“Is that your water bottle?” he asked.
I explained that I brought extra water for him to drink so he wouldn’t be thirsty on the drive home.
He took another long sip and said, “Thank you, Dada.”
I offered him a courtly nod. “You’re welcome.”
He studied the back of the passenger seat for a moment and then looked up at me. “You’re a nice guy, Dada.”
This caused me to laugh out loud. “Thanks, Woogie. You’re a nice kid.”
“I like you,” he affirmed with a studious nod.
I smiled. “I like you too. Always have. You’re my wonderful Boogie Woogie.” I leaned in and gave him a scratchy kiss on his cheek.
He giggled, and I asked him if he was ready to go home.
“Yeah,” he said. “And you can still go to the hardware store if you want to, Dada.”
He was reassuring me with that proto-mature expression kids try out when they’re starting to grow up. Gazing at him now induced in me a mixture of joy and sadness.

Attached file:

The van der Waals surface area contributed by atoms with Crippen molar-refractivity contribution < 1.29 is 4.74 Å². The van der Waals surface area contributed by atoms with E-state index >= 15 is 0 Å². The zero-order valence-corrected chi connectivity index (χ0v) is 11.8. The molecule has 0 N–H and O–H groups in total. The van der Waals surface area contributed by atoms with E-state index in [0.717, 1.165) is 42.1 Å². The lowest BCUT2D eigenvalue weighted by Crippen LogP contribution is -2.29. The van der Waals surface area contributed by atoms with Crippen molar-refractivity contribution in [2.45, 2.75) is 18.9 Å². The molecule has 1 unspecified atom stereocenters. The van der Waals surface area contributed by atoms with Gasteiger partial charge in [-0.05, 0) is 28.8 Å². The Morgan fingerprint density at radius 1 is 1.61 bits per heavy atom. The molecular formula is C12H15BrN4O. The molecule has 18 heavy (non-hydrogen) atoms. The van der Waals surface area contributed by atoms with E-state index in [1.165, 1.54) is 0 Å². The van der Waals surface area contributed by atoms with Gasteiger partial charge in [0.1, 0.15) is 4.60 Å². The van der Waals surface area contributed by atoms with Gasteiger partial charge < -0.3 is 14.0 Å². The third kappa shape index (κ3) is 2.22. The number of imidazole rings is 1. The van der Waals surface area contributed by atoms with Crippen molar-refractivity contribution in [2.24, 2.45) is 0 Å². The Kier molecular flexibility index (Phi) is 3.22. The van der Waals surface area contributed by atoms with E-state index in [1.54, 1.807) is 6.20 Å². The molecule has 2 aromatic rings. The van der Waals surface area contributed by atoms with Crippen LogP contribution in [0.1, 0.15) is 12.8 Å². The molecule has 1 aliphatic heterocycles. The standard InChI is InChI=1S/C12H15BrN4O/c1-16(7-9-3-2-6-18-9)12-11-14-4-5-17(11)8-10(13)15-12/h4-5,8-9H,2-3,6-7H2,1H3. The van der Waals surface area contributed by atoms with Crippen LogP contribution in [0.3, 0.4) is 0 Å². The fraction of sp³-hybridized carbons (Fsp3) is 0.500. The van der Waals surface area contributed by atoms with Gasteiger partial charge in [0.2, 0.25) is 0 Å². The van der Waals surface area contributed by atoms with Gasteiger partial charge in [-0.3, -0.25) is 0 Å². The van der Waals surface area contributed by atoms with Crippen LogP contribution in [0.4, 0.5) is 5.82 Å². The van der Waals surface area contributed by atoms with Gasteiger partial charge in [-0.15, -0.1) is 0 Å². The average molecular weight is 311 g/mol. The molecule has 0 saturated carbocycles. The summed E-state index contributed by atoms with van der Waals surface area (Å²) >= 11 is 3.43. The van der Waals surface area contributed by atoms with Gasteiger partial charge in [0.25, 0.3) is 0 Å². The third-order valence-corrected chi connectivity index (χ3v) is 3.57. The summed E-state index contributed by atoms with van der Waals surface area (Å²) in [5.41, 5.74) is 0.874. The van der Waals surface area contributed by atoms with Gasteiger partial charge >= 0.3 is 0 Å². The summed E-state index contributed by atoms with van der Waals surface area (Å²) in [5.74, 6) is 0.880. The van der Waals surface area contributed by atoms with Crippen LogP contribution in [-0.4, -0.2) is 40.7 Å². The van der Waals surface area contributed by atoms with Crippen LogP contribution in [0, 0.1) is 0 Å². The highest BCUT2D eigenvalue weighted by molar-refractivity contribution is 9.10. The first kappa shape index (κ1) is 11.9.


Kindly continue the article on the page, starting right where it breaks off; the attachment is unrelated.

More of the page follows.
“I appreciate that, Woogie.” I started to close his door, but stopped. “And I’ll say ‘Hi’ to all the forklifts for you.”
Ryan flashed me a knowing grin. “You’re silly,” he said.
I didn’t tell Ryan anything of what was in my heart at that moment. One of the miracles of childhood is regeneration. Every year Ryan gets to create himself anew, and I was mindful of not weighing him down with my sorrow that the old Ryan is gone forever.
Such sorrow is one of the costs of being a parent, and a child has no way of understanding that cost, much less paying it.
Otherwise I would have told him that our trips together were some of the best moments of my life, and that he’ll never know how much I’ll miss him from now on, every time I go to the hardware store.